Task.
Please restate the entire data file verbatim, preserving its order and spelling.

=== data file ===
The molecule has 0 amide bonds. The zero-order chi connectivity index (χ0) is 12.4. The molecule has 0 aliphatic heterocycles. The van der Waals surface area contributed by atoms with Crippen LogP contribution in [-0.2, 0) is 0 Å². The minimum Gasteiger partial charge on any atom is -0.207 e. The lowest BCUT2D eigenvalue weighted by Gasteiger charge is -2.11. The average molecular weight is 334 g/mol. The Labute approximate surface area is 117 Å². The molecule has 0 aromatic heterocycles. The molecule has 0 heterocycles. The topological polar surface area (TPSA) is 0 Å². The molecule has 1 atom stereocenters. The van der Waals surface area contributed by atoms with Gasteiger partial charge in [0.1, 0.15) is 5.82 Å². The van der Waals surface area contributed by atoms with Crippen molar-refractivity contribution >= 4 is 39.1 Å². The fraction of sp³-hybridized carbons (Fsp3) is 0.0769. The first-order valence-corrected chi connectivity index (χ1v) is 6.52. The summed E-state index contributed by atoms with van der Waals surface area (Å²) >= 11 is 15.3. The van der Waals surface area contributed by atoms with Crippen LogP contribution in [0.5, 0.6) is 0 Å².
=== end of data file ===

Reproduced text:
The molecule has 0 amide bonds. The zero-order chi connectivity index (χ0) is 12.4. The molecule has 0 aliphatic heterocycles. The van der Waals surface area contributed by atoms with Crippen LogP contribution in [-0.2, 0) is 0 Å². The minimum Gasteiger partial charge on any atom is -0.207 e. The lowest BCUT2D eigenvalue weighted by Gasteiger charge is -2.11. The average molecular weight is 334 g/mol. The Labute approximate surface area is 117 Å². The molecule has 0 aromatic heterocycles. The molecule has 0 heterocycles. The topological polar surface area (TPSA) is 0 Å². The molecule has 1 atom stereocenters. The van der Waals surface area contributed by atoms with Gasteiger partial charge in [0.1, 0.15) is 5.82 Å². The van der Waals surface area contributed by atoms with Crippen molar-refractivity contribution >= 4 is 39.1 Å². The fraction of sp³-hybridized carbons (Fsp3) is 0.0769. The first-order valence-corrected chi connectivity index (χ1v) is 6.52. The summed E-state index contributed by atoms with van der Waals surface area (Å²) >= 11 is 15.3. The van der Waals surface area contributed by atoms with Crippen LogP contribution in [0.5, 0.6) is 0 Å².